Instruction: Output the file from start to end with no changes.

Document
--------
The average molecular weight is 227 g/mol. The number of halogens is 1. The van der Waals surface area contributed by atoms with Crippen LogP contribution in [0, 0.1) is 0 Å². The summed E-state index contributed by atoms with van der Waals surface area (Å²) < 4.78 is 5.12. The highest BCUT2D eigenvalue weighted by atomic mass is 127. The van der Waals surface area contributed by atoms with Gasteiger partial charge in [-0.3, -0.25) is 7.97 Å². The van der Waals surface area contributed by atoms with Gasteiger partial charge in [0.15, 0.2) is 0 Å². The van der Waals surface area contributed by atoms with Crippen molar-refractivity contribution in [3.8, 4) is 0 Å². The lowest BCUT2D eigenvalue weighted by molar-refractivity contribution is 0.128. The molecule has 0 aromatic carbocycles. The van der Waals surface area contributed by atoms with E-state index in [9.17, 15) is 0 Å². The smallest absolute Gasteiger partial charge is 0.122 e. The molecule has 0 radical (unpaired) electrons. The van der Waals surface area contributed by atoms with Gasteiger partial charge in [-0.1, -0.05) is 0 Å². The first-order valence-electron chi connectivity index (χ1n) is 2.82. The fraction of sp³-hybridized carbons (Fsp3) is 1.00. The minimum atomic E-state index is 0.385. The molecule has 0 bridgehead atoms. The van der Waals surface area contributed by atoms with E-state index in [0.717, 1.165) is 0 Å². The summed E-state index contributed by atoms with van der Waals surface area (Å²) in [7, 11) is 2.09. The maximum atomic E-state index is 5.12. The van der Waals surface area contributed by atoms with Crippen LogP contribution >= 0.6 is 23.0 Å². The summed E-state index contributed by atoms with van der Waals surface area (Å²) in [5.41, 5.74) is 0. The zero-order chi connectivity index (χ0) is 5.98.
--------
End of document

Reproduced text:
The average molecular weight is 227 g/mol. The number of halogens is 1. The van der Waals surface area contributed by atoms with Crippen LogP contribution in [0, 0.1) is 0 Å². The summed E-state index contributed by atoms with van der Waals surface area (Å²) < 4.78 is 5.12. The highest BCUT2D eigenvalue weighted by atomic mass is 127. The van der Waals surface area contributed by atoms with Gasteiger partial charge in [-0.3, -0.25) is 7.97 Å². The van der Waals surface area contributed by atoms with Gasteiger partial charge in [0.15, 0.2) is 0 Å². The van der Waals surface area contributed by atoms with Crippen molar-refractivity contribution in [3.8, 4) is 0 Å². The lowest BCUT2D eigenvalue weighted by molar-refractivity contribution is 0.128. The molecule has 0 aromatic carbocycles. The van der Waals surface area contributed by atoms with E-state index in [9.17, 15) is 0 Å². The smallest absolute Gasteiger partial charge is 0.122 e. The molecule has 0 radical (unpaired) electrons. The van der Waals surface area contributed by atoms with Gasteiger partial charge in [-0.1, -0.05) is 0 Å². The first-order valence-electron chi connectivity index (χ1n) is 2.82. The fraction of sp³-hybridized carbons (Fsp3) is 1.00. The minimum atomic E-state index is 0.385. The molecule has 0 bridgehead atoms. The van der Waals surface area contributed by atoms with E-state index in [0.717, 1.165) is 0 Å². The summed E-state index contributed by atoms with van der Waals surface area (Å²) in [7, 11) is 2.09. The maximum atomic E-state index is 5.12. The van der Waals surface area contributed by atoms with Crippen LogP contribution >= 0.6 is 23.0 Å². The summed E-state index contributed by atoms with van der Waals surface area (Å²) in [5.41, 5.74) is 0. The zero-order chi connectivity index (χ0) is 5.98.